Saturday, July 05, 2008

The Importance of Being Curious: A Leader's Real Best Friend

Personality specialists have long touted “openness” as one of the healthiest traits for surviving and thriving in our complex, chaotic world. Economists and urban planners note that organizations and city-regions with “openness personalities” have a better chance at prosperity than those which are not. Alan Greenspan, retired Chair of the U.S. Federal Reserve, characterizes the ability or talent as “being curious” versus “incurious”. Great historical leaders speak of “learning coming upon them” in order to understand what to do. Down through the ages, “being curious” has proven to be an important asset.

Alan Greenspan found Bill Clinton the most curious and successful President at managing the economy of the six under which he served during his tenure as the Fed Chair. In his book, The Age of Turbulence, he described Clinton as “fully engaged”, “an information hound” and a person who “asked a lot of smart questions”. He was also a “risk-taker” with good judgment. On the other hand, Greenspan’s most “incurious” President was George W. Bush. In his opinion, he was fixed in his beliefs and consequently was not open to exploring. While Clinton generated significant increases in new jobs, wrestled unemployment and the deficit down and improved the competitiveness of the United States, George W. Bush did the opposite. Incuriosity has its costs in every sense of the word.

Looking back to historical greats such as Churchill and Gandhi, we find a similar theme. As described in Arthur Herman’s Gandhi and Churchill, in the winter of 1896, after satisfying his fascination with becoming a “crack” polo player, Churchill set off on a crash reading program. He also traveled widely, particularly in India, to learn about that country’s challenges through his own eyes. Behind his curiosity was a belief that “large ideas would triumph over small ideas; that modern progress really would dispel prejudice and barbarism; and that human will and purpose such as his own would overcome every challenge.”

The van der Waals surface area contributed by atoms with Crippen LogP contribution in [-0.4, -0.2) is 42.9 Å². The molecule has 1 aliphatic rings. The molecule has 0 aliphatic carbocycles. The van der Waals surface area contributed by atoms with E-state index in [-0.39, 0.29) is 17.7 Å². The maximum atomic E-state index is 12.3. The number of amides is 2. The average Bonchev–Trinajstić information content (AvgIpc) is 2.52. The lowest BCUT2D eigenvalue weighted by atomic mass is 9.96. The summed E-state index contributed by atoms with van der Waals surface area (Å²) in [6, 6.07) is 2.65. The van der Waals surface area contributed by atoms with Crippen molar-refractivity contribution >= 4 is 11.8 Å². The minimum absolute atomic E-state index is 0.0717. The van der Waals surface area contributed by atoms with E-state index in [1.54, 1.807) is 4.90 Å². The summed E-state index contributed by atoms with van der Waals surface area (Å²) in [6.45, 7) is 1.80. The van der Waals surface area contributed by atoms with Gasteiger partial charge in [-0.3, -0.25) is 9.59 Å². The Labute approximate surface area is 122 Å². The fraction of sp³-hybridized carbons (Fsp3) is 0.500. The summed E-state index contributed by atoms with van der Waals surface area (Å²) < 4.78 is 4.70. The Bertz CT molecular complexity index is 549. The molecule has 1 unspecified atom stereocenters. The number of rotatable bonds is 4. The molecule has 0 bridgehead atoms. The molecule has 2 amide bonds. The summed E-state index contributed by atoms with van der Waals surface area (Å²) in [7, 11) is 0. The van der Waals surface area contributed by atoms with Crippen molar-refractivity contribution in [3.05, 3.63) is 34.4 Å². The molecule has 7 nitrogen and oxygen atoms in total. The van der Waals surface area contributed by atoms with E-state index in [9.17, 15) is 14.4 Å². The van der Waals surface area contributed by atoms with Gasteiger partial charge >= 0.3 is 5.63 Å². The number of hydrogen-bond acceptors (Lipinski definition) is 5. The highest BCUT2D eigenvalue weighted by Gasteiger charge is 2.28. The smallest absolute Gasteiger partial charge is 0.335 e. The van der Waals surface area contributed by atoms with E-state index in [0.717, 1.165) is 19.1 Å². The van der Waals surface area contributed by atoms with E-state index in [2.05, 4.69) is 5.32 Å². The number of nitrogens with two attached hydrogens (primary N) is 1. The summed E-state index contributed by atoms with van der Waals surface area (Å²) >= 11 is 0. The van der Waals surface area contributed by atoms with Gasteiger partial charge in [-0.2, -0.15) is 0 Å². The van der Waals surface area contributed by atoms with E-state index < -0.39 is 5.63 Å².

As Churchill grew as a leader so too did Gandhi. Like Churchill, he experienced many twists and turns. But always, he was “listening and learning”. In today’s terms, we would call Gandhi a “new age” person, drawn to the latest trends and ideas. Gandhi also believed strongly in grassroots knowledge—traveling around the country to see and experience the lives and struggles of ordinary folks.

While the curiosity of these leaders---Clinton, Churchill and Gandhi---did not always lead them directly to success, on the whole, their respective records stand the test of time. The least we can conclude is that “being curious” is a much better route to leadership and management success than “being incurious”. John Camillus in his May 2008 Harvard Business Review article, Strategy as a wicked problem, implies that today’s “wicked” problems which have innumerable causes, are tough to describe and don’t have a right answer, cannot be solved without curiosity and openness. All leaders and managers take note.

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